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Thread: Do pressed/retail DVDs degrade like recordables do?

  1. #1
    Gold Member Marcos's Avatar
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    Sep 2004
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    Do pressed/retail DVDs degrade like recordables do?

    So now that DVDs are getting to the £3-£5 range, im slowly rebuilding my collection of favorite movies with something more permanent

    But what is the life of a retail DVD movie? Is it safe to "invest" in them for my favorite movies? And expect them to last 10+ years?

  2. #2 member Agent's Avatar
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    Re: Do pressed/retail DVDs degrade like recordables do?

    Pressed disks do not degrade in the same way as writeable ones, but do degrade.

    Writeable disks degrade due to dyes / inks / burning process changing on a chemical level.

    Pressed disks are based off aluminium (IIRC) where the data is physically "pressed" into the metal (Think of the progress being similar to pictures on a coin).
    These can still degrade, yes, but at a considerably slower rate than writeable disks.

    This says it in more detail:

    CD-ROMs and DVD-ROMs are similar in that they are replicated discs—that is, the data are physically pressed into the disc when it is manufactured. ROMs are generally mass-produced and contain music, video, computer applications, or interactive games.

    ROM disc longevity is determined by the extent to which its aluminum layer is exposed to oxygen. Oxygen, including pollutants, can migrate through the polycarbonate layer or the hard lacquer layer (CD label side and edge), carried in by moisture. Oxygen or moisture can more easily penetrate through scratches, cracks, or delaminated areas in the label. Oxygen can also be trapped inside the disc during manufacturing, although manufacturing improvements have reduced the likelihood of this.

    If left in a very humid environment, moisture—and oxygen—will eventually reach the aluminum, causing it to lose its reflectivity. The normally shiny aluminum, which resembles silver, becomes oxide-dull and much less reflective, like the color of a typical aluminum ladder. The combination of high humidity and increased temperatures will accelerate the oxidation rate.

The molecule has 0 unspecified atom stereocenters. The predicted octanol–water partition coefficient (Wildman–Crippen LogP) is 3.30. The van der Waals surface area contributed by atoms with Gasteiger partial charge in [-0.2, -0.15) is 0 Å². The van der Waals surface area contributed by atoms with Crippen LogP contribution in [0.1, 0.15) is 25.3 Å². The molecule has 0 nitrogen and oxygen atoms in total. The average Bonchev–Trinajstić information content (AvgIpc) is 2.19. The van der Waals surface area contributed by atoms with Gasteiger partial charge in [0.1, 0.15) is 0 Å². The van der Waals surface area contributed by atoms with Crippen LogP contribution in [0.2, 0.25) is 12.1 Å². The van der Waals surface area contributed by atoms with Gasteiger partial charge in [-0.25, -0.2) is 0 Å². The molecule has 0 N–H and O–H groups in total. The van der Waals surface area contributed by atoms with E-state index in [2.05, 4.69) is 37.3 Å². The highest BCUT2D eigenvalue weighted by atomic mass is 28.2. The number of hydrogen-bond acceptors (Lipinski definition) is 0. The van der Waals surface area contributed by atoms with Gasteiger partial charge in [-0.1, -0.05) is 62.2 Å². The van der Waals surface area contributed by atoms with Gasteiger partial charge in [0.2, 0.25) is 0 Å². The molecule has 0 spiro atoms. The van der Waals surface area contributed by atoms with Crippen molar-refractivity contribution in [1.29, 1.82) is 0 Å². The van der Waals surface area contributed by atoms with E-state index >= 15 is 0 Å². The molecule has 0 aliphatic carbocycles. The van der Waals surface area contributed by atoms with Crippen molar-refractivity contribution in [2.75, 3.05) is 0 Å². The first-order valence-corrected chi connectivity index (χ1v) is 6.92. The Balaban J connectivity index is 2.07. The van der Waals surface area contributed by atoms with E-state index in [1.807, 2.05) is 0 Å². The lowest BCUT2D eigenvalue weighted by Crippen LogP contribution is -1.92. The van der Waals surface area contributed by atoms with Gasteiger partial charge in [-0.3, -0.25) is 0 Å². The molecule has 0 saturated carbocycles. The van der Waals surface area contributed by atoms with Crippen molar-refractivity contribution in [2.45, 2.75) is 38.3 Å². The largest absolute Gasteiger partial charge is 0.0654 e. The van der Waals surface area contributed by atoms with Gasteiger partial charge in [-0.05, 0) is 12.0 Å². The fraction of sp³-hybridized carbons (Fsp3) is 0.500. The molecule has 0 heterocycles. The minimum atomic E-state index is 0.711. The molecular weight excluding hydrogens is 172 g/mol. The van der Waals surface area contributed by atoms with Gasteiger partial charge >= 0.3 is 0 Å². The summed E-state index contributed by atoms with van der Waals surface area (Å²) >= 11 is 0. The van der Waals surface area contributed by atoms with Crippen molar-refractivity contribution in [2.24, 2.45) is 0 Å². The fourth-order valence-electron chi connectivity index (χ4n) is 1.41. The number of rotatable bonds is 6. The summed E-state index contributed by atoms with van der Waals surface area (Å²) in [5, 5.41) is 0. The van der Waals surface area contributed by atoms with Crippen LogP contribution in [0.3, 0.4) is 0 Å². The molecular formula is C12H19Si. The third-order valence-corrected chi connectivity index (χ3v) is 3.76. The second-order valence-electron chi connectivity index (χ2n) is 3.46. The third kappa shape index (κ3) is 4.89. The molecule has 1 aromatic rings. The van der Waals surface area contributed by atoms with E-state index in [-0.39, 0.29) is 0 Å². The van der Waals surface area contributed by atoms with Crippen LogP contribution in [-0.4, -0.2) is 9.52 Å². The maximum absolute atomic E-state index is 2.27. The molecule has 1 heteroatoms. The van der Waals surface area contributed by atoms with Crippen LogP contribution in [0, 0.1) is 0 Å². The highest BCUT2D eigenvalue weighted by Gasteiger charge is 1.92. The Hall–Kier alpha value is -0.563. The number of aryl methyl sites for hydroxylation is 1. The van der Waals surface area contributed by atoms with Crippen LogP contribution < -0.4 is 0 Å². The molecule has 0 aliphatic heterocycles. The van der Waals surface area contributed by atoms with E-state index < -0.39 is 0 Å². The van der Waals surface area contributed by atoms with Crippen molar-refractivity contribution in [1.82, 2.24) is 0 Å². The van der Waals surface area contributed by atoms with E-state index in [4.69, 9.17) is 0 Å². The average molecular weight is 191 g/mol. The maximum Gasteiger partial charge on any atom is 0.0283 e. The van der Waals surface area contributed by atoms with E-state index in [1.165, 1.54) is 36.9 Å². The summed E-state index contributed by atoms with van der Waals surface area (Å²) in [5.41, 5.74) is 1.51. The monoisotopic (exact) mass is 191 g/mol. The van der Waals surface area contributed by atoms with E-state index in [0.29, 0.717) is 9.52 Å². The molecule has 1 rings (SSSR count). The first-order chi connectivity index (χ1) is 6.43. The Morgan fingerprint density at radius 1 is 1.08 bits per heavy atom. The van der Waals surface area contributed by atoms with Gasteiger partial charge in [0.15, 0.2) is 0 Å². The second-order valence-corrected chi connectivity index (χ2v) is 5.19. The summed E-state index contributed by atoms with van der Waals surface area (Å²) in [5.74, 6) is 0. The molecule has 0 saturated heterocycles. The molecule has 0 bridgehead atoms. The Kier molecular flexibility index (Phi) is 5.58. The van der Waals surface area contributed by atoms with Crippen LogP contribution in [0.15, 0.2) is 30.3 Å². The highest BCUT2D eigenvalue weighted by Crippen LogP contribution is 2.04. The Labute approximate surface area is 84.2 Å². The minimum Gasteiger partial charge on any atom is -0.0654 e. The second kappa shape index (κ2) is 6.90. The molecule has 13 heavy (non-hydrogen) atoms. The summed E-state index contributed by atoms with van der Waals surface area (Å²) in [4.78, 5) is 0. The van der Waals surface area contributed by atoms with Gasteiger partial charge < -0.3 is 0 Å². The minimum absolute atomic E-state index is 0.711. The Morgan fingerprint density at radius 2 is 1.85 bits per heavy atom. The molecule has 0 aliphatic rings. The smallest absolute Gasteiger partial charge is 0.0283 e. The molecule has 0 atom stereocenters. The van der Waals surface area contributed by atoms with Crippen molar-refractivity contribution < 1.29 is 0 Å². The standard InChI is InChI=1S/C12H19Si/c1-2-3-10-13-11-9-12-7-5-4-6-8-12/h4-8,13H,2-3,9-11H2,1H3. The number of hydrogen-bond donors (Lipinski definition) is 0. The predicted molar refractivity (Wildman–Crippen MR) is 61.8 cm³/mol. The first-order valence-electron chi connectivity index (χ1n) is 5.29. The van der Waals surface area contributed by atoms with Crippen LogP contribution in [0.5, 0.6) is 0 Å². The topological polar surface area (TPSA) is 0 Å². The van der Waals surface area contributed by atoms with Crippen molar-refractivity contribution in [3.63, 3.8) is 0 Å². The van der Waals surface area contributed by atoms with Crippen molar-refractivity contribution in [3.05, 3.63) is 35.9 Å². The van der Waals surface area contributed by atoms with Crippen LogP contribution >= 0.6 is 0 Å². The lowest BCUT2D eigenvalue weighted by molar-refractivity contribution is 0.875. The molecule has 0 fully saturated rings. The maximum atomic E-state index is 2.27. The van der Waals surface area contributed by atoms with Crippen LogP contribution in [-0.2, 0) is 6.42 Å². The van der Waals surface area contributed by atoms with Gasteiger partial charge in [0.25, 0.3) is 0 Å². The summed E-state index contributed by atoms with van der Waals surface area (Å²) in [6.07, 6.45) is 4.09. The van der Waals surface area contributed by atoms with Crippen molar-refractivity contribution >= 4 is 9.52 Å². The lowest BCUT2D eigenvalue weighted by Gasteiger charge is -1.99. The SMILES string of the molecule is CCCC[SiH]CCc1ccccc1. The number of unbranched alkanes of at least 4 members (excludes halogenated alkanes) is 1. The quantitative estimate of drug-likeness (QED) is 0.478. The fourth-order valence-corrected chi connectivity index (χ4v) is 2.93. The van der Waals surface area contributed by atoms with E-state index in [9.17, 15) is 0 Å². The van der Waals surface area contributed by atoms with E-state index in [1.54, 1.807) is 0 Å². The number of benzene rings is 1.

The life expectancy of a ROM disc therefore depends on the environmental conditions to which it is exposed over time. Generally, it is best to keep ROM discs in a dry, cool environment. If the disc is removed from a humid, hot environment to an ideal condition before damage has been done, it will "dry out" and should be as playable as if it had been kept in ideal conditions all along. Other contaminates, however, such as inks, solvents, and pollutants, have the potential to irreversibly penetrate and to deform, discolor, or corrode the disc, causing permanent reading problems for the
    Care and Handling of CDs and DVDs: A Guide for Librarians and Archivists

    In short - Don't worry about it. Just don't leave them in sunlight or the bath and its almost certain they will outlive you
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    Re: Do pressed/retail DVDs degrade like recordables do?

    The problem with recordable media is the active chemicals in the recording layer. They are ususall organic compounds these days I think. This makes they suseptable to damage.

    They are made from just polycarbonate and aluminium foil. There has been cases of CDs (which use the same basic manufacturing process) becoming damaged when the aluminium foil oxidises making the disc unreadable. A Philips manufacturing plans produced quite a lot of these at one point. DVDs do have a top layer of polycarbonate though as opposed to just laquer to they are far less likely to be damaged this way.

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